(Week 28: July 7 – 13)
A good writing week, in terms of word counts, but I’m still enmeshed in chapter 3. I don’t have the ending worked out for this one yet, and it’s a bit hard to write without knowing where I’m heading. More on this when I get there …
A real grab-bag of viewing delights this week, so let’s get into it.
Rather happily, the Marvel rewatch brought us up to Spider-Man: Homecoming over the weekend. I was, perhaps, a little worried this one would seem like old news in the wake of the very excellent follow-up, but it still stands up. I’ve seen this several times now, and I still get a kick out of the big twist in the second act.
On Sunday (and Monday) I had some time to spare and fancied watching some classic Doctor Who, so I picked The War Games, which I had never seen before. For the uninitiated, this is a ten-episode story, so it’s a bit of a meaty epic and not something to be plunged into lightly. I was surprised how easy it was to watch. There’s not a huge amount of plot going on, but the writing keeps things moving at a snappy pace and there are some great performances from all the key players.
For Fridate horror I picked the found footage anthology film V/H/S/2 after reading about it in an article earlier in the week. Each of the stories was completely different from the other, and found different ways of building in the found footage conceit (e.g. an eye implant, a GoPro, a documentary crew, etc). I think my favourite has to be the cyclist out for his morning ride (wearing his GoPro) who gets attacked by zombies. It was a completely original way to tell a zombie tale, and brought both laughs and tears. And excellently gross zombie effects too.
I also managed to catch up with a film I’ve been meaning to watch for ages: The Imitation Game. Gotta say, I was a bit disappointed in this one. It was pretty engrossing, but it came off as a by-the-numbers Oscar contender. The thing that puzzled me most was that it clearly strove for a sense of authenticity, while also embellishing or outright changing the true story in numerous ways. I get that movies have a different agenda, and different limitations, than history text books but this was a case of creating a new story with the bleached out bones of the facts. It really undermined my appreciation of the film, knowing that I was seeing something that bore so little relation to true events.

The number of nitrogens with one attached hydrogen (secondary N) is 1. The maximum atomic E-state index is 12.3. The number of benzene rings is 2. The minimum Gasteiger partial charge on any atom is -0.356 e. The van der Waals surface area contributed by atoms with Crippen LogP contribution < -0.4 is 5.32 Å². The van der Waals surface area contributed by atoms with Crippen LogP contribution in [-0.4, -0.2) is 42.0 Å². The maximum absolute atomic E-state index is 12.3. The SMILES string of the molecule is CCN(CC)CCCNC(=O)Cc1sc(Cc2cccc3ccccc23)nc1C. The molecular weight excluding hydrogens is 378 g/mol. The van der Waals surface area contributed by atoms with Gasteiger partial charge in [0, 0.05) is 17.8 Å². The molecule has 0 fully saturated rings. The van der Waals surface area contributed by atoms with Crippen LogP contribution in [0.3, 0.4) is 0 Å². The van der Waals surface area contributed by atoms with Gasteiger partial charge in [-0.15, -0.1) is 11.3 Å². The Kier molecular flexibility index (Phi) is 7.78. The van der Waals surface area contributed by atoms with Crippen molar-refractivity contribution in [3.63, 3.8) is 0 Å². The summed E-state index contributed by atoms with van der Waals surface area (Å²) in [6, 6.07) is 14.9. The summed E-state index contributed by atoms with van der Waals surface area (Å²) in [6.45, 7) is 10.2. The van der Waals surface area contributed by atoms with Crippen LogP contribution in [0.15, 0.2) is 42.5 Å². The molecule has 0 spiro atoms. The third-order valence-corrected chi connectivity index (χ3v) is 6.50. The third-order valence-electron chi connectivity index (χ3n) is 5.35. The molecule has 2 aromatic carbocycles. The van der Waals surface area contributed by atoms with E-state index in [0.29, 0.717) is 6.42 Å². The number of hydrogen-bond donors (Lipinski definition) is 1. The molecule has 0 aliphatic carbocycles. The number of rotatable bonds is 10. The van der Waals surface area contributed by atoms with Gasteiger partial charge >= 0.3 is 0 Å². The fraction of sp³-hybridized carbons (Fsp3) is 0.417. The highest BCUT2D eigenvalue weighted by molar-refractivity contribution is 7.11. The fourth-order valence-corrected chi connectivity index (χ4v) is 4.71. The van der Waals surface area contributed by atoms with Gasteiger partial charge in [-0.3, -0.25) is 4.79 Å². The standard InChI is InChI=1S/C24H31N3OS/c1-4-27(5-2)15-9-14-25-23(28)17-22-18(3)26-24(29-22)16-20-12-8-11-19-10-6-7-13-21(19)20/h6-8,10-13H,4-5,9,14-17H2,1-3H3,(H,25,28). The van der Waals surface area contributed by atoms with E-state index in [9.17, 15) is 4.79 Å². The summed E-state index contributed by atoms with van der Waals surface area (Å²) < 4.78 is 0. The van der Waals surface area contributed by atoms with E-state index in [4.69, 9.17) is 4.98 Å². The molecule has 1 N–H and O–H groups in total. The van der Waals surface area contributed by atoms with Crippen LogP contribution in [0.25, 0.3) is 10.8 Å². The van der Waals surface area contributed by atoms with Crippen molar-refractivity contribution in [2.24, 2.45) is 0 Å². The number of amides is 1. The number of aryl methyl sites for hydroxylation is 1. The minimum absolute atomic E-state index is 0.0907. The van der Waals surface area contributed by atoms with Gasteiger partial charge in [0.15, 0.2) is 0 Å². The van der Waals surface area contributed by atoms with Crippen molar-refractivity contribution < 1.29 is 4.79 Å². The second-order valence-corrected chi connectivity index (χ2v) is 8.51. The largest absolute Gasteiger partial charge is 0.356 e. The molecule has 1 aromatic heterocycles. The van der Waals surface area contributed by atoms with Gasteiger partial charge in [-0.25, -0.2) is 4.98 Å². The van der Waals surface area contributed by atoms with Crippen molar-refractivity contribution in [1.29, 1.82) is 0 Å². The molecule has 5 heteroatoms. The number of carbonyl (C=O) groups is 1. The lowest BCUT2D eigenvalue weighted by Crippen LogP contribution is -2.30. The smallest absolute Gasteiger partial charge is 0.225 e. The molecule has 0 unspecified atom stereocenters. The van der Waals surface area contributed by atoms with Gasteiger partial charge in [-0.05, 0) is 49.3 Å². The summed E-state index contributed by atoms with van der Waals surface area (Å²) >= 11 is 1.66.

I’m not going to list out every podcast I listened to this week (or all the things that I failed to read). I did, however, want to single out an episode of Scriptnotes called How To Write A Movie.
I started listening to Scriptnotes mainly because it’s co-hosted by Craig Mazin, who wrote Chernobyl and who I enjoyed listening to on the accompanying podcast. He normally partners with John August (whose website I’ve enjoyed in the past) for Scriptnotes, but for this particular episode he’s flying solo.
As the title of the episode implies, he provides his own framework for writing a solid movie script—and it’s refreshingly different from most of the structures you’ll have followed before. Now, as the core of a good movie script is having a strong story and compelling characters, there’s also a lot of advice here for writers in general.
The podcast is about 45 minutes long, and completely free to listen to, so go out give it a spin.